ACC Liverpool Group receives £3m lifeline grant from government

The M&S Bank Arena

The ACC Liverpool Group has been awarded £2.97m as part of the Government’s £1.57bn Culture Recovery Fund to help face the challenges of the coronavirus pandemic and to ensure it has a sustainable future, Culture Secretary Oliver Dowden has announced.

The operator of the M&S Bank Arena Liverpool, is one of 35 major cultural organisations receiving the first grants between £1m and £3m through the Culture Recovery Fund – with £75m of investment announced today (October 25).

This follows £334m awarded earlier in the month to nearly 2,000 organisations, also from the Culture Recovery Fund grants programme being administered by Arts Council England. Further rounds of funding in the cultural and heritage sector are due to be announced over the coming weeks.

M&S Bank Arena has played a key part in Liverpool’s regeneration since opening in 2008 and has been integral to the development of the city region’s cultural renaissance ever since, hosting high profile events such as the MTV Europe Music Awards, the Vitality Netball World Cup, BBC Sports Personality of the Year and artists ranging from Beyonce to Sir Paul McCartney.

From the start of national lockdown until the end of October alone, the venue postponed 34 concerts with expected attendance of 200,000 – an estimated loss of £18m in economic impact to the city region.

This vital funding will support ongoing operational costs until Spring 2021 and fund the purchasing of specialist equipment, to ensure the venue is COVID-secure for all audience sizes.

Socially distanced events including The Classic Rock Show Christmas Party, Rumours of Fleetwood Mac and Jack and the Beanstalk will take place in December. The event programme next year includes Little Mix, Strictly Come Dancing: The Professionals, Dua Lipa and Elton John.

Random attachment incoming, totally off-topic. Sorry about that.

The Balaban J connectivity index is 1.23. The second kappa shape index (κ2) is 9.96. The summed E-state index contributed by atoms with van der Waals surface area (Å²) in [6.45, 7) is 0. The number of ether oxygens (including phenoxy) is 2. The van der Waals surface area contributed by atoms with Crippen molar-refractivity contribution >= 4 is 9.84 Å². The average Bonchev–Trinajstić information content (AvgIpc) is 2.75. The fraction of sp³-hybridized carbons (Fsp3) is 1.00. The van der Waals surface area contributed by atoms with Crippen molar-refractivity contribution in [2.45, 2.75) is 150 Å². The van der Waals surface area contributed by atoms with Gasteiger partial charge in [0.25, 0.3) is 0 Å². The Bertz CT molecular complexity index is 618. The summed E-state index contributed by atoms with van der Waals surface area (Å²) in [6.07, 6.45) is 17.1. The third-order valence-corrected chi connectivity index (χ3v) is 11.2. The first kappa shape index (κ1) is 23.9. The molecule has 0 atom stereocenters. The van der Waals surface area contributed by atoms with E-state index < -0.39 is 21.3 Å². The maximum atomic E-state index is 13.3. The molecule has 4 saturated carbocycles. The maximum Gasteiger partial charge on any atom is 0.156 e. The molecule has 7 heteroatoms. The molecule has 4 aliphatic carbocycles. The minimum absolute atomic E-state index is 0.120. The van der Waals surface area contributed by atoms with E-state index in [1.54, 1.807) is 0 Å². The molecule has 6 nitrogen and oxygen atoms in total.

Culture Secretary Oliver Dowden said: “As part of our rescue fund, today we’re saving British cultural icons with large grants of up to £3m – from Shakespeare’s Globe to the Sheffield Crucible. These places and organisations are irreplaceable parts of our heritage and what make us the cultural superpower we are. This vital funding will secure their future and protect jobs right away.”

Chair, Arts Council England, Sir Nicholas Serota, said: “The Culture Recovery Fund has already helped hundreds of organisations, of all types and sizes, in villages, towns and cities across the country.

“It has provided a lifeline that will allow these organisations to continue to play an integral role in their communities and produce new artistic work that will entertain and inspire us all.

“This latest funding, which are the largest grants to date, will support some of the country’s most loved and admired cultural spaces – from great regional theatres and museums to historic venues in the capital – which are critical to the development of a new generation of talent and in providing work for freelance creatives.”

Bob Prattey, chief executive of The ACC Liverpool Group, said: “We are extremely grateful for the financial support we have received from the Culture Recovery Fund during this very challenging time. The grant will be used towards the operational costs of the arena until we are able to return to staging full capacity large scale arena shows.

“We continue to stand by our colleagues across the live music industry and support the hard work delivered to date through initiatives such as We Make Events and Let The Music Play.

“While we are very pleased to receive this funding for the arena, we still have no start date from the Government as to when we can resume our growing conference and exhibition programme.

“This situation is severely curtailing our corporate financial performance and ability to generate economic impact for the city region through attracting visitors who stay in hotels and spend across the visitor economy in restaurants and retail outlets.

“We, therefore, continue to fight for clarity, guidance and a survival package for these sectors as well.”

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